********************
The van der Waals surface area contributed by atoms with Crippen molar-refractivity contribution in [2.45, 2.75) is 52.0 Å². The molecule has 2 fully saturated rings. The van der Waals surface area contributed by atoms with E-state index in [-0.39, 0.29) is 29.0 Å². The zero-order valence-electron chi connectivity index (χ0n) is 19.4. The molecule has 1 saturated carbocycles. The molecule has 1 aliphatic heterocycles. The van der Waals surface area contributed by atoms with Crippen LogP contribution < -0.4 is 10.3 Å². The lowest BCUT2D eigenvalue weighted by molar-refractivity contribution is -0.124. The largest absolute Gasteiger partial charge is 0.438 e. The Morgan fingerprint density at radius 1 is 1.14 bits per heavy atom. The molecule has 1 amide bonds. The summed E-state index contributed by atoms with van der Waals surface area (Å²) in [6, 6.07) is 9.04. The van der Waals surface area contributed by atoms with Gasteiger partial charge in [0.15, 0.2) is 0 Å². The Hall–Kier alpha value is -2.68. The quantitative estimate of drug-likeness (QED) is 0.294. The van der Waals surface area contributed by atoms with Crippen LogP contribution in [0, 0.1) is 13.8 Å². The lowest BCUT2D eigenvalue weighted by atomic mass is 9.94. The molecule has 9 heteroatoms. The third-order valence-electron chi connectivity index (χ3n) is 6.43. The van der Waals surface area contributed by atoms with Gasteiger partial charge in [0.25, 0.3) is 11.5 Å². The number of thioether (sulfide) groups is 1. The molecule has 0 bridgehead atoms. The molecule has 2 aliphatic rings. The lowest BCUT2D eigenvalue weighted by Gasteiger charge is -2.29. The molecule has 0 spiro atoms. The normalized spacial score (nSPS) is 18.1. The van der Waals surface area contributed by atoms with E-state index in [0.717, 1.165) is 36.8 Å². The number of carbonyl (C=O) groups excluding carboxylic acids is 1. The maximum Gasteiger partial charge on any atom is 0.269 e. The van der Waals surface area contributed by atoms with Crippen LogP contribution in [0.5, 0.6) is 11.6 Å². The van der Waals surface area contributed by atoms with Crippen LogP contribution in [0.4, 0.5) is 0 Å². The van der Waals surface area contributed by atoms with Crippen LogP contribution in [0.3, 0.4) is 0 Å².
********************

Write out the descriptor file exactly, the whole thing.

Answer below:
The van der Waals surface area contributed by atoms with Crippen molar-refractivity contribution in [2.45, 2.75) is 52.0 Å². The molecule has 2 fully saturated rings. The van der Waals surface area contributed by atoms with E-state index in [-0.39, 0.29) is 29.0 Å². The zero-order valence-electron chi connectivity index (χ0n) is 19.4. The molecule has 1 saturated carbocycles. The molecule has 1 aliphatic heterocycles. The van der Waals surface area contributed by atoms with Crippen LogP contribution < -0.4 is 10.3 Å². The lowest BCUT2D eigenvalue weighted by molar-refractivity contribution is -0.124. The largest absolute Gasteiger partial charge is 0.438 e. The Morgan fingerprint density at radius 1 is 1.14 bits per heavy atom. The molecule has 1 amide bonds. The summed E-state index contributed by atoms with van der Waals surface area (Å²) in [6, 6.07) is 9.04. The van der Waals surface area contributed by atoms with Gasteiger partial charge in [0.15, 0.2) is 0 Å². The Hall–Kier alpha value is -2.68. The quantitative estimate of drug-likeness (QED) is 0.294. The van der Waals surface area contributed by atoms with Crippen LogP contribution in [0, 0.1) is 13.8 Å². The lowest BCUT2D eigenvalue weighted by atomic mass is 9.94. The molecule has 9 heteroatoms. The third-order valence-electron chi connectivity index (χ3n) is 6.43. The van der Waals surface area contributed by atoms with Gasteiger partial charge in [0.25, 0.3) is 11.5 Å². The number of thioether (sulfide) groups is 1. The molecule has 0 bridgehead atoms. The molecule has 2 aliphatic rings. The lowest BCUT2D eigenvalue weighted by Gasteiger charge is -2.29. The molecule has 0 spiro atoms. The normalized spacial score (nSPS) is 18.1. The van der Waals surface area contributed by atoms with E-state index in [0.717, 1.165) is 36.8 Å². The number of carbonyl (C=O) groups excluding carboxylic acids is 1. The maximum Gasteiger partial charge on any atom is 0.269 e. The van der Waals surface area contributed by atoms with Crippen LogP contribution in [0.5, 0.6) is 11.6 Å². The van der Waals surface area contributed by atoms with Crippen LogP contribution in [0.4, 0.5) is 0 Å². The van der Waals surface area contributed by atoms with Crippen LogP contribution in [0.3, 0.4) is 0 Å².